Adipose-specific inactivation of both AP-1 and C/EBP families of B-ZIP transcription factors in transgenic mice causes severe lipoatrophy. To evaluate if inactivation of only C/EBP members was critical for lipoatrophy, A-C/EBP, a dominant-negative protein that specifically inhibits the DNA binding of the C/EBP members, was expressed in adipose tissue. For first 2 weeks after birth, aP2-A-C/EBP mice had no white adipose tissue(WAT), drastically reduced brown adipose tissue(BAT) and exhibited marked hepatic steatosis, hyperinsulinemia, and hyperlipidemia. However, WAT appeared during the third week, coinciding with significantly improved metabolic functioning. In adults, BAT remained reduced, causing cold intolerance. At 30 weeks, the aP2-A-C/EBP mice had only 35% reduced WAT, with clear morphological signs of lipodystrophy in subcutaneous fat. Circulating leptin and adiponectin levels were less than the wild type levels and these mice exhibited impaired triglyceride clearance. Insulin resistance, glucose intolerance, and reduced free fatty acid release in response to β3-adrenergic agonist suggest improper functioning of the residual WAT. Gene-expression analysis of inguinal WAT identified reduced mRNA levels of several enzymes involved in fatty acid synthesis and glucose metabolism that are known C/EBPα transcriptional targets. There were increased levels for genes involved in inflammation and muscle differentiation. However, when dermal-fibroblasts from aP2-A-C/EBP mice were differentiated into adipocytes in tissue culture, muscle markers were elevated more than the inflammatory markers. These results demonstrate that the C/EBP family is essential for adipose tissue development during the early postnatal period, contribute to glucose and lipid homeostasis in adults, and the suppression of the muscle lineage.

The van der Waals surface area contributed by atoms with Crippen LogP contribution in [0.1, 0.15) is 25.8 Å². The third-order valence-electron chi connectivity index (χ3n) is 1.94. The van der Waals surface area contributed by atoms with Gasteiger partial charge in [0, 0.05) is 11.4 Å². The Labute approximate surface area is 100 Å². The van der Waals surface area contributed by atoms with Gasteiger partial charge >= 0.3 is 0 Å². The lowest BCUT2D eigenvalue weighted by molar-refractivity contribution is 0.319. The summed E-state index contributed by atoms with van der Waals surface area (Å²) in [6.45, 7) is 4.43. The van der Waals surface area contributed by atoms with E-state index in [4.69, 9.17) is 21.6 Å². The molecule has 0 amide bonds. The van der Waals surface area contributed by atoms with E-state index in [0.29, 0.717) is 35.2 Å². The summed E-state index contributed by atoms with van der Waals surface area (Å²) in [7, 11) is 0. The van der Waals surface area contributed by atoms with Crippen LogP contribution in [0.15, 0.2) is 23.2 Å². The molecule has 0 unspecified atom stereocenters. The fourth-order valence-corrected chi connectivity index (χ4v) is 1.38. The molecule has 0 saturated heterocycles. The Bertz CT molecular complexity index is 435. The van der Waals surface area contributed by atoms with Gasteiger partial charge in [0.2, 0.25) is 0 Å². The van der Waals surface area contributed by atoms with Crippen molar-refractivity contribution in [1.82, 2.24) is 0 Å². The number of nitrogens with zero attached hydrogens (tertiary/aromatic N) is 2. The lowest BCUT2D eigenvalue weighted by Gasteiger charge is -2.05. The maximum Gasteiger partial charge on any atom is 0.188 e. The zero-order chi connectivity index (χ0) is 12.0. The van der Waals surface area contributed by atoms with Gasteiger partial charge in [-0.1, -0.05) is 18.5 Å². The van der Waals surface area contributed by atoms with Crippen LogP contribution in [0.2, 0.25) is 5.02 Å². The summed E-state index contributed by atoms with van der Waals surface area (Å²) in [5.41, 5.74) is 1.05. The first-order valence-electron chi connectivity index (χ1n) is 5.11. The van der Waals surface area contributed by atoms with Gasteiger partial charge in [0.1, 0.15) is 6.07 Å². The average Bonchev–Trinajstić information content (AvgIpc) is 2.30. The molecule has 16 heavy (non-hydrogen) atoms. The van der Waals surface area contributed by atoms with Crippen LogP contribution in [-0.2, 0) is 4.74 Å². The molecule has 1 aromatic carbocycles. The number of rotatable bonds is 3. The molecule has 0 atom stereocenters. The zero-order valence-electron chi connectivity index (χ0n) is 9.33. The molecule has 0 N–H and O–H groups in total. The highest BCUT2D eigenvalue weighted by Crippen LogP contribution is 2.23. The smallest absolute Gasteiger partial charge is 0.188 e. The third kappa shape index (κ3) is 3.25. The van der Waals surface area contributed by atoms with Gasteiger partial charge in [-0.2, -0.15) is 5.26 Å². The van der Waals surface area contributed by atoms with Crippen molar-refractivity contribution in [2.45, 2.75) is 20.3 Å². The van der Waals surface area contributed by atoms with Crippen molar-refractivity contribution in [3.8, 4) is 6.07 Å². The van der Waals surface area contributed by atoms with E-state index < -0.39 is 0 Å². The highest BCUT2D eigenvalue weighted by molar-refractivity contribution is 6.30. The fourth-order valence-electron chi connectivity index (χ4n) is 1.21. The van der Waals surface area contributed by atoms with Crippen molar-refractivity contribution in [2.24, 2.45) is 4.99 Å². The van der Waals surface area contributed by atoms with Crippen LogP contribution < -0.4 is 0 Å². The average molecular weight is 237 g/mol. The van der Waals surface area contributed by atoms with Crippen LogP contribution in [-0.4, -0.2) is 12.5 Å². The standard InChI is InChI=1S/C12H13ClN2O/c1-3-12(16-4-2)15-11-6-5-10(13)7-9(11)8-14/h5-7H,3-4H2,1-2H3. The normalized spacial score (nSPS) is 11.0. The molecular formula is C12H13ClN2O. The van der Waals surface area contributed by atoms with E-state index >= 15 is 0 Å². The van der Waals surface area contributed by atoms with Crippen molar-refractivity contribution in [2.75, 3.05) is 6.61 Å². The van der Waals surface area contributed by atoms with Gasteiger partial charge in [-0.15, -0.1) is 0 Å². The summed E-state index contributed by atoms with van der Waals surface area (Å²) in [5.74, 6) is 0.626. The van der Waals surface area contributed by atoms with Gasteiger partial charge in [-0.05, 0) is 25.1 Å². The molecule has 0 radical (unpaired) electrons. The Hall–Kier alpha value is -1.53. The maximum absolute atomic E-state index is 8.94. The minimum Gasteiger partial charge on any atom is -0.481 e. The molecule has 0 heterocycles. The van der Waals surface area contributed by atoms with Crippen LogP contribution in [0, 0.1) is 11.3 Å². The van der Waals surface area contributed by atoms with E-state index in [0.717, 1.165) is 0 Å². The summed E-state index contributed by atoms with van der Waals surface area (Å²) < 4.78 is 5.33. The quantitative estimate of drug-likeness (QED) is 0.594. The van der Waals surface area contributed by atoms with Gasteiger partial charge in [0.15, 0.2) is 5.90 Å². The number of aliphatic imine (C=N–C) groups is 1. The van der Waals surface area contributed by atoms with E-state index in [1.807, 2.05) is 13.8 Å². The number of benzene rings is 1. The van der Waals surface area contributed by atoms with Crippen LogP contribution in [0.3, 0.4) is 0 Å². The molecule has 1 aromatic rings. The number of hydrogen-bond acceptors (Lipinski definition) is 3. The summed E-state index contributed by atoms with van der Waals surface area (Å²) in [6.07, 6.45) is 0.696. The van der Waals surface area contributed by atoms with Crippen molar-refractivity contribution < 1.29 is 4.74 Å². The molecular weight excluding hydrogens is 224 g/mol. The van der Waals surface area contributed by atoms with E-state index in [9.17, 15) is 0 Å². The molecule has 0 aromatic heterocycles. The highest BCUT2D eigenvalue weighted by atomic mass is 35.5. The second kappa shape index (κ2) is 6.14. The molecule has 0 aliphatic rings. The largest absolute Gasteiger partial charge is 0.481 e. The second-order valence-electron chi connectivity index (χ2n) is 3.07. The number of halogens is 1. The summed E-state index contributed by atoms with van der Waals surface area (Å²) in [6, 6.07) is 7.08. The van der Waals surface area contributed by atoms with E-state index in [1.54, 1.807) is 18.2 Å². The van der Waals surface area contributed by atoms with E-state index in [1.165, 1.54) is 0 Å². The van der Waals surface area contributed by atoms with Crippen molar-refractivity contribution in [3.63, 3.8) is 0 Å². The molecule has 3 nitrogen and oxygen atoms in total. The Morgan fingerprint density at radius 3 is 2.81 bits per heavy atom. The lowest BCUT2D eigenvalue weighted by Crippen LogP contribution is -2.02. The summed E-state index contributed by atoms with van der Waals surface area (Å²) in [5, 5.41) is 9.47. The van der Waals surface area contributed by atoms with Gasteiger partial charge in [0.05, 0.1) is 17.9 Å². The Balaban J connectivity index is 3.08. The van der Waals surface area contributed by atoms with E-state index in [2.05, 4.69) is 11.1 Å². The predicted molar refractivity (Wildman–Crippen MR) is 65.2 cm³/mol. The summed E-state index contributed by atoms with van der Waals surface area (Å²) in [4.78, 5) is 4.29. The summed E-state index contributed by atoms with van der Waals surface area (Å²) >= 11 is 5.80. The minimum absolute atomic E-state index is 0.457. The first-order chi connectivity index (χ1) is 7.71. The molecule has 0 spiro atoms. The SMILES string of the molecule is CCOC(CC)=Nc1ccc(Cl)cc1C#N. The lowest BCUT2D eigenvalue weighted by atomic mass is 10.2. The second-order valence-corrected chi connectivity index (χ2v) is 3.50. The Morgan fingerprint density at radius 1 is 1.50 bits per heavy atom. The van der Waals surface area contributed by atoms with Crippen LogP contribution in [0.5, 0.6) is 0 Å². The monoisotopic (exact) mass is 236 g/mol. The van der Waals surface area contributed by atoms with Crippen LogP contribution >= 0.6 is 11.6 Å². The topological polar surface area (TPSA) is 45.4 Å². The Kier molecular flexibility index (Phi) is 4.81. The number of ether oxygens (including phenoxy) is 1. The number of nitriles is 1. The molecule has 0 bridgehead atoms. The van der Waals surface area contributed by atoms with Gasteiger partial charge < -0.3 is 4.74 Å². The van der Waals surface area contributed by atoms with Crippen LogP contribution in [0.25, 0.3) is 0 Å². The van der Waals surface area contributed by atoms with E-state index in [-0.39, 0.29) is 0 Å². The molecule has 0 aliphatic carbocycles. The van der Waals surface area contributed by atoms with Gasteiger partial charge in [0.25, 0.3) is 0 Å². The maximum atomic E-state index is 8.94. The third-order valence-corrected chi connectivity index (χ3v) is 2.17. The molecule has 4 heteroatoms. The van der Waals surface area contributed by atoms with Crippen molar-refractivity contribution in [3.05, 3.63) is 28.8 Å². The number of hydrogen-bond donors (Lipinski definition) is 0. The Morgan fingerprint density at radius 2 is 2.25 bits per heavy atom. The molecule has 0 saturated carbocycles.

C/EBP; dominant negative; adipose tissue; diabetes; lipodystrophy; transgenic mouse